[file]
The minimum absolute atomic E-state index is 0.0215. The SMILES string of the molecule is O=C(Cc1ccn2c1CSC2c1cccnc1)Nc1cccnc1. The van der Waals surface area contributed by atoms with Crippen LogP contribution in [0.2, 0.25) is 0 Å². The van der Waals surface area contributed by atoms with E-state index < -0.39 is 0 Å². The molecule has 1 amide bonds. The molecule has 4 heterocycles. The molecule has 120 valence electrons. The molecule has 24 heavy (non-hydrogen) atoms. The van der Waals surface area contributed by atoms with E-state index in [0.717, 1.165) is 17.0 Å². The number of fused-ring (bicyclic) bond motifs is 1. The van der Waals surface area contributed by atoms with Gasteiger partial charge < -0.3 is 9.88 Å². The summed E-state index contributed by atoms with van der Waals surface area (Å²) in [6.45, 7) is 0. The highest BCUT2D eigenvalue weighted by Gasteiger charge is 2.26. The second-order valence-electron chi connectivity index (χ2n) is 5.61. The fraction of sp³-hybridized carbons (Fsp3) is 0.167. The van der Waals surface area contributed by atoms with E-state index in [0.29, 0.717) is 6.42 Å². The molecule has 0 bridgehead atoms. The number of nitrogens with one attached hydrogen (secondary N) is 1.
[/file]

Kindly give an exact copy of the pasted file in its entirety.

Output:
The minimum absolute atomic E-state index is 0.0215. The SMILES string of the molecule is O=C(Cc1ccn2c1CSC2c1cccnc1)Nc1cccnc1. The van der Waals surface area contributed by atoms with Crippen LogP contribution in [0.2, 0.25) is 0 Å². The van der Waals surface area contributed by atoms with E-state index < -0.39 is 0 Å². The molecule has 1 amide bonds. The molecule has 4 heterocycles. The molecule has 120 valence electrons. The molecule has 24 heavy (non-hydrogen) atoms. The van der Waals surface area contributed by atoms with E-state index in [0.717, 1.165) is 17.0 Å². The number of fused-ring (bicyclic) bond motifs is 1. The van der Waals surface area contributed by atoms with Gasteiger partial charge < -0.3 is 9.88 Å². The summed E-state index contributed by atoms with van der Waals surface area (Å²) in [6.45, 7) is 0. The highest BCUT2D eigenvalue weighted by Gasteiger charge is 2.26. The second-order valence-electron chi connectivity index (χ2n) is 5.61. The fraction of sp³-hybridized carbons (Fsp3) is 0.167. The van der Waals surface area contributed by atoms with E-state index in [0.29, 0.717) is 6.42 Å². The molecule has 0 bridgehead atoms. The number of nitrogens with one attached hydrogen (secondary N) is 1.